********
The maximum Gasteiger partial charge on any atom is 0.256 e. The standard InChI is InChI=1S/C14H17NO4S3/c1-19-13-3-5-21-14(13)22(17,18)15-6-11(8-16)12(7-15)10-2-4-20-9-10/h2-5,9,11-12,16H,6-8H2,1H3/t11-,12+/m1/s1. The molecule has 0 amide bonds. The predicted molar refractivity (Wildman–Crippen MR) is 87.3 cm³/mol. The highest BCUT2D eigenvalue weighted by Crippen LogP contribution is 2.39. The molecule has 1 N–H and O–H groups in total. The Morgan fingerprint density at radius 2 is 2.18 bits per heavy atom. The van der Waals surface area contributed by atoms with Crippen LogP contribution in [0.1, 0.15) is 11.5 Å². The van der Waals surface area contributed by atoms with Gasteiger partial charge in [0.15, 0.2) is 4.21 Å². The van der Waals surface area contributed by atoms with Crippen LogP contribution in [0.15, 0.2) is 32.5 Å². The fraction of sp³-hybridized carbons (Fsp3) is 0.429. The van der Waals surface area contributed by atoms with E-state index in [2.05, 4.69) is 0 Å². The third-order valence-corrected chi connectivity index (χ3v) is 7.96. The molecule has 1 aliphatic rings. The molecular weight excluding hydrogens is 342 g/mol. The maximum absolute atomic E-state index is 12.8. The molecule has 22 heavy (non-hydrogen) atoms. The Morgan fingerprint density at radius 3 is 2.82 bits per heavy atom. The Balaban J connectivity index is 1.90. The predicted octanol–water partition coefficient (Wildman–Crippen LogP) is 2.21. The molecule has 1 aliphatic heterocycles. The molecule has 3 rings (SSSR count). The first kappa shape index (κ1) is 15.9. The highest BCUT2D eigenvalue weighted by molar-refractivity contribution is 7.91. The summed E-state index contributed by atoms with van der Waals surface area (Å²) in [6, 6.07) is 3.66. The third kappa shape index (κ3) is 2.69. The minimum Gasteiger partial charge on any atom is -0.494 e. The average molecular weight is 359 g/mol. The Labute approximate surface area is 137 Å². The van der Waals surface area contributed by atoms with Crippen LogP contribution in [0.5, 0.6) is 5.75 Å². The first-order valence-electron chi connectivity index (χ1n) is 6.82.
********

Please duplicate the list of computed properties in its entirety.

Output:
The maximum Gasteiger partial charge on any atom is 0.256 e. The standard InChI is InChI=1S/C14H17NO4S3/c1-19-13-3-5-21-14(13)22(17,18)15-6-11(8-16)12(7-15)10-2-4-20-9-10/h2-5,9,11-12,16H,6-8H2,1H3/t11-,12+/m1/s1. The molecule has 0 amide bonds. The predicted molar refractivity (Wildman–Crippen MR) is 87.3 cm³/mol. The highest BCUT2D eigenvalue weighted by Crippen LogP contribution is 2.39. The molecule has 1 N–H and O–H groups in total. The Morgan fingerprint density at radius 2 is 2.18 bits per heavy atom. The van der Waals surface area contributed by atoms with Crippen LogP contribution in [0.1, 0.15) is 11.5 Å². The van der Waals surface area contributed by atoms with Gasteiger partial charge in [0.15, 0.2) is 4.21 Å². The van der Waals surface area contributed by atoms with Crippen LogP contribution in [0.15, 0.2) is 32.5 Å². The fraction of sp³-hybridized carbons (Fsp3) is 0.429. The van der Waals surface area contributed by atoms with E-state index in [2.05, 4.69) is 0 Å². The third-order valence-corrected chi connectivity index (χ3v) is 7.96. The molecule has 1 aliphatic rings. The molecular weight excluding hydrogens is 342 g/mol. The maximum absolute atomic E-state index is 12.8. The molecule has 22 heavy (non-hydrogen) atoms. The Morgan fingerprint density at radius 3 is 2.82 bits per heavy atom. The Balaban J connectivity index is 1.90. The predicted octanol–water partition coefficient (Wildman–Crippen LogP) is 2.21. The molecule has 1 aliphatic heterocycles. The molecule has 3 rings (SSSR count). The first kappa shape index (κ1) is 15.9. The highest BCUT2D eigenvalue weighted by molar-refractivity contribution is 7.91. The summed E-state index contributed by atoms with van der Waals surface area (Å²) in [6, 6.07) is 3.66. The third kappa shape index (κ3) is 2.69. The minimum Gasteiger partial charge on any atom is -0.494 e. The average molecular weight is 359 g/mol. The Labute approximate surface area is 137 Å². The van der Waals surface area contributed by atoms with Crippen LogP contribution in [0.5, 0.6) is 5.75 Å². The first-order valence-electron chi connectivity index (χ1n) is 6.82.